Friday, 1 October 2010
The Valiant Hypocrites & The Hopeless Protagonists: Heroes Pretending To Be Heroes, Or Not, in 2000AD Prog 1704
It's an odd thought, or at least it is to me, to realise that the comic book heroes I turn to for my mindless escapism these days are no more in charge of their own lives than I am mine. I have no idea how I managed to miss that fact. I'd always assumed that the stories of wish fulfillment that I was willingly retreating into were in truth presenting some considerable measure of my wishes being fulfilled. But it turns out that I seem like to enjoy reading about characters who are incredibly frustrated, disappointed in what they've become, unhappy at their life's work, and compelled by duty to pretend to be someone somewhat different from themselves in order to live up to the expectations and needs of others.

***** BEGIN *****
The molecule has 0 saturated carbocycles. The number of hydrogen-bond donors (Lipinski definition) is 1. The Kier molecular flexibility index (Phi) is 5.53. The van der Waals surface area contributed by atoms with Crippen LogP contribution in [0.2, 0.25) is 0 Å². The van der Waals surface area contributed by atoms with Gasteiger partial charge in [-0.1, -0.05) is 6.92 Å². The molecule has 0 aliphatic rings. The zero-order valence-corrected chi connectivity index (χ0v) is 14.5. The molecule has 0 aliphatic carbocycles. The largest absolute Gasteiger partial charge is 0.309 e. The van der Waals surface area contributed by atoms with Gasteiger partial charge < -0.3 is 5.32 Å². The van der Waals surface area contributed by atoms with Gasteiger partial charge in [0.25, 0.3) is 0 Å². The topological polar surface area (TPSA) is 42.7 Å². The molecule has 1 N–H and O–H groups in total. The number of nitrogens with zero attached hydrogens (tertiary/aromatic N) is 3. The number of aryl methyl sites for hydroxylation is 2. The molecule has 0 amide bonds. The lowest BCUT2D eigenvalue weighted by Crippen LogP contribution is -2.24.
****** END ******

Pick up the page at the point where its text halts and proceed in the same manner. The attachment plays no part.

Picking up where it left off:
Bloody Hell. What am I wasting my money on with my 2000AD subscription? I might as well just take photographs of my own life, paste them up on the 'puter and pretend that what I'm looking at is a heroic enterprise worthy of being immortalised in a comic strip rather than a life spent stumbling and plodding along just like everyone else's.
2."Defoe: A Murder Of Angels, Part 5" writer: Pat Mills, artist: Leigh Gallagher
I. "Who else would want the job but people like us? The lowest of the low." asks Defoe of his comrades this week (3:6-7) as they mow down the front rows of the endless hordes of levitating zombies. Even given my limited experience of the potato-skulled ex-Roundhead, it does seem safe to conclude that he's not just unhappy in his work, but in every other aspect of his life as well, if life he has away from the zombie-killing and the occasional pint.